Logarithmic slider with matplotlib

I just implemented a slider in my plot which works great. (I used this example: http://matplotlib.org/examples/widgets/slider_demo.html) Now my question is if it is possible to make the slider logarithmic. My values range between 0 and 1 and I want to make changes from 0.01 to 0.02 and so on but also from 0.01 to 0.5. That is why I think a logarithmic scale would be nice. Also if this isn't doable with a slider do you then have other ideas how to implement this?

You can simply `np.log()` the value of the slider. However then the label next to it would be incorrect. You need to manually set the text of `valtext` of the slider to the log-value:

``````def update(val):
amp = np.log(slider.val)
slider.valtext.set_text(amp)
``````
• This worked and I used it in my answer below, but it doesn't update the value until a change is made to the slider. So at the beginning it shows the untransformed slider value. Is there a way to call this function at initialization?
– Bill
Commented Dec 15, 2023 at 16:08

I know it's been few years but I think it still is useful. The previous answer is simple and straightforward but can be a problem with the inital values not correctly displayed for example. You can directly create a log slider by creating a new class inheriting from the matplotlib slider and edit the function that set the value like so :

``````from matplotlib.widgets import Slider

class Sliderlog(Slider):

"""Logarithmic slider.

Takes in every method and function of the matplotlib's slider.

Set slider to *val* visually so the slider still is lineat but display 10**val next to the slider.

Return 10**val to the update function (func)"""

def set_val(self, val):

xy = self.poly.xy
if self.orientation == 'vertical':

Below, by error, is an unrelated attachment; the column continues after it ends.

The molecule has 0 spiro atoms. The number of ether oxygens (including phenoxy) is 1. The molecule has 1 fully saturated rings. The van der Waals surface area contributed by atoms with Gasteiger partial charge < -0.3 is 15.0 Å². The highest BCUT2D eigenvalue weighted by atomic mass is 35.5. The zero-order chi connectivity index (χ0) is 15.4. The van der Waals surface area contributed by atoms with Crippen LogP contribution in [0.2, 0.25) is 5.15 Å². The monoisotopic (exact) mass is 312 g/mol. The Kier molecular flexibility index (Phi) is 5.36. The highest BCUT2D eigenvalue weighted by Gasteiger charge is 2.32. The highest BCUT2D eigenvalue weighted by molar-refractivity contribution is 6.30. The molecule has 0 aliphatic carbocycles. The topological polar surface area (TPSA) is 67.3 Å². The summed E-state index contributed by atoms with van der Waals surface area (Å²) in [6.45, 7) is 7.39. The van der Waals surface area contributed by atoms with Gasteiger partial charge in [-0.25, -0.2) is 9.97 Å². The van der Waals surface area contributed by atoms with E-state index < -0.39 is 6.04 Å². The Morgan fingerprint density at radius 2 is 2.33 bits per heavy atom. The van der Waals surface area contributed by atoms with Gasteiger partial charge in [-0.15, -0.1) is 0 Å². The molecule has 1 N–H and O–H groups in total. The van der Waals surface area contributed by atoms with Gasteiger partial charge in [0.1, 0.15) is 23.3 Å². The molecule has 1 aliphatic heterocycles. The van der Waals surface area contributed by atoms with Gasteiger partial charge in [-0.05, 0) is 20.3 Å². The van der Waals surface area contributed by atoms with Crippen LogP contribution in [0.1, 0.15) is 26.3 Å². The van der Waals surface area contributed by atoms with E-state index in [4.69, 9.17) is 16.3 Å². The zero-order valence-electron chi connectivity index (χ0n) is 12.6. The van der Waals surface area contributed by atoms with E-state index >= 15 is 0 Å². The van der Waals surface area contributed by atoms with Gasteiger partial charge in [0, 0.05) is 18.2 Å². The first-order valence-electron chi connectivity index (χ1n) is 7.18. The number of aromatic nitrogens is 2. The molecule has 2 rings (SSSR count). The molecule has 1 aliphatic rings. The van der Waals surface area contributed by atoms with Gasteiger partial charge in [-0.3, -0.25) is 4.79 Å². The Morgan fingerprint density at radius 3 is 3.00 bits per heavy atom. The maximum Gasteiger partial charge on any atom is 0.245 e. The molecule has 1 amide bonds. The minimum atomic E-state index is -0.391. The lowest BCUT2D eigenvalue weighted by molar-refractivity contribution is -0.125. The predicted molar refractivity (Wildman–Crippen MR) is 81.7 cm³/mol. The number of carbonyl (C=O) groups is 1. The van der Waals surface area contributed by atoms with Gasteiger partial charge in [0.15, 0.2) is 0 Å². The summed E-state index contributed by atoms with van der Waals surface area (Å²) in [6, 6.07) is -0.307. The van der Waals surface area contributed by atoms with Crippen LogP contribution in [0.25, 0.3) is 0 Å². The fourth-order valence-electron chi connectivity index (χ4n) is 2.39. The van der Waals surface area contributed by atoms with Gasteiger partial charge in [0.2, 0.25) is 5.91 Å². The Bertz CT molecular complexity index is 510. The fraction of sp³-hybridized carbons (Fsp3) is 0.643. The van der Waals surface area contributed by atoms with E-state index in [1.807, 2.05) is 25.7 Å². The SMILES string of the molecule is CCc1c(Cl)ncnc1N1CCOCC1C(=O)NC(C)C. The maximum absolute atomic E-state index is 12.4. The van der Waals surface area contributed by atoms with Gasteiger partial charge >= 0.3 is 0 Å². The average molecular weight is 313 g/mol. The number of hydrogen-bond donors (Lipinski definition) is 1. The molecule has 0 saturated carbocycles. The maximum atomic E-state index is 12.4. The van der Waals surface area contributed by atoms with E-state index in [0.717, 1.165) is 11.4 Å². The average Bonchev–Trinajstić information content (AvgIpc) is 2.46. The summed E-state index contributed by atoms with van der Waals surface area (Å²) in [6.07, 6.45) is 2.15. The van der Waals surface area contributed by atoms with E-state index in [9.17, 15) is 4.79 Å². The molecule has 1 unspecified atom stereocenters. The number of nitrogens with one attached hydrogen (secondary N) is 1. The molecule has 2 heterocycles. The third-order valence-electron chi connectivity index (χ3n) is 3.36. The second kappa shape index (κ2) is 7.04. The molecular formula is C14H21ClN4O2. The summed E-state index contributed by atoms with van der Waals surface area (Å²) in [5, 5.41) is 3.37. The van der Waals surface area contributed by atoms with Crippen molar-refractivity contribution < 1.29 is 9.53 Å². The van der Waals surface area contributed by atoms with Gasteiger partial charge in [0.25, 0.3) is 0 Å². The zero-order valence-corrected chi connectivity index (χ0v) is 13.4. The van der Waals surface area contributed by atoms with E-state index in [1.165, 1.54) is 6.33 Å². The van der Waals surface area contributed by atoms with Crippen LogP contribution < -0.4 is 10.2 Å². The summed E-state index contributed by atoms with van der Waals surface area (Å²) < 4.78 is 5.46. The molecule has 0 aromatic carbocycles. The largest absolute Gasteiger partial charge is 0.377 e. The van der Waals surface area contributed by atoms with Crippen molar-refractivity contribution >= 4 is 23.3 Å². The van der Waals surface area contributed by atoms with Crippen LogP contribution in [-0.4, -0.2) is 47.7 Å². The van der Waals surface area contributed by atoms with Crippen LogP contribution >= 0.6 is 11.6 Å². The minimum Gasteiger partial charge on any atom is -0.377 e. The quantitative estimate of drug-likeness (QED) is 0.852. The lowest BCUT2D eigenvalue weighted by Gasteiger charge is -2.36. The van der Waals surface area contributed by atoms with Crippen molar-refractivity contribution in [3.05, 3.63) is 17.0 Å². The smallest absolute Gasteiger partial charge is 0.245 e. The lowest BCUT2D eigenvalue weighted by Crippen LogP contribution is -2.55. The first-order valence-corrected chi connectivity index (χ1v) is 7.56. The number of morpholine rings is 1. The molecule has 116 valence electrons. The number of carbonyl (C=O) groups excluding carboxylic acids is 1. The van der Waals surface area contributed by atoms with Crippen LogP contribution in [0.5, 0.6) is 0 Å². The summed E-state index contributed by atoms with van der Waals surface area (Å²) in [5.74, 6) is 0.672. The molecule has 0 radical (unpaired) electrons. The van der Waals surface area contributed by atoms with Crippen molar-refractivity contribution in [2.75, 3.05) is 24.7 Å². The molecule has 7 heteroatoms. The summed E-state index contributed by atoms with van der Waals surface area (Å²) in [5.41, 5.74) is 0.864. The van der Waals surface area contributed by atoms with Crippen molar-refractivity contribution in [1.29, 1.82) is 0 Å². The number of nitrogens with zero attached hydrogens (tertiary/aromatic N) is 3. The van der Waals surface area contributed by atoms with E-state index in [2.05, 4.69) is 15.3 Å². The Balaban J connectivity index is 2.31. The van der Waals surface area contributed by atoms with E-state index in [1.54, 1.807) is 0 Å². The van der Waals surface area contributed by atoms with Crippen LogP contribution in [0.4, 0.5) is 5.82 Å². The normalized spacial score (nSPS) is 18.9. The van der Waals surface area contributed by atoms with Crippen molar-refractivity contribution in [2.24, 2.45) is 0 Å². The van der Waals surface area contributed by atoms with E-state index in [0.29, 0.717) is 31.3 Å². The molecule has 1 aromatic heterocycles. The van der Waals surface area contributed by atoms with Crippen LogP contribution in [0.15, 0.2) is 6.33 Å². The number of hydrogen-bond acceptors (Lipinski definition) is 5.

xy[1] = 0, val
xy[2] = 1, val
else:
xy[2] = val, 1
xy[3] = val, 0
self.poly.xy = xy
self.valtext.set_text(self.valfmt % 10**val)   # Modified to display 10**val instead of val
if self.drawon:
self.ax.figure.canvas.draw_idle()
self.val = val
if not self.eventson:
return
for cid, func in self.observers.items():
func(10**val)
``````

You use it the same way you use the slider but instead of call :

``````    Slider(ax, label, valmin, valmax, valinit=0.5, valfmt='%1.2f', closedmin=True, closedmax=True, slidermin=None, slidermax=None, dragging=True, valstep=None, orientation='horizontal')
``````

Just call :

``````    Sliderlog(ax, label, valmin, valmax, valinit=0.5, valfmt='%1.2f', closedmin=True, closedmax=True, slidermin=None, slidermax=None, dragging=True, valstep=None, orientation='horizontal',
``````

Be careful, if you want to have 10^3 as initial value you have to pass in valinit=3 not 10**3. Same for valmax and valmin. You can use log10(desired_value) if you can not easily type it.

• I like the idea, but in the end this didn't quite work out for me. Empty `valfmt` is not handled and `observers` is deprecated in version 3.4. So this will not age well I think. But perhaps it could be improved. Commented Jun 17, 2021 at 13:27

Building on the answer by @NilsWerner, this answer, and this answer, here is a log slider for the case where you want to only allow a discrete set of values shown as tick labels. I find this is useful in the case of a log slider.

The values are pre-specified. In this example, my variable is named 'R'.

``````R_value = 0.5

ax_R = plt.axes([0.25, 0.15, 0.65, 0.03])
R_values = [0.01, 0.02, 0.05, 0.1, 0.2, 0.5, 1.0, 2.0, 5.0, 10.0]
R_values = np.array(sorted(set(R_values))
slider_values = np.log10(R_values)
valinit = slider_values[(np.abs(R_values - R_value)).argmin()]  # snap to nearest
slider_R_log = Slider(
ax_R, 'R',
slider_values[0], slider_values[-1],
valinit=valinit,
valstep=slider_values
)
value_formatter = lambda x: np.format_float_positional(
x, precision=1, unique=False,
fractional=False, trim='k'
)
ax_R.set_xticks(slider_values)
ax_R.set_xticklabels([value_formatter(x) for x in R_values])

def update(val):
R_value = 10 ** val
val_str = value_formatter(R_value)
slider_R_log.valtext.set_text(val_str)

slider_R_log.on_changed(update)
``````

It looks like this:

I can't believe this is so difficult...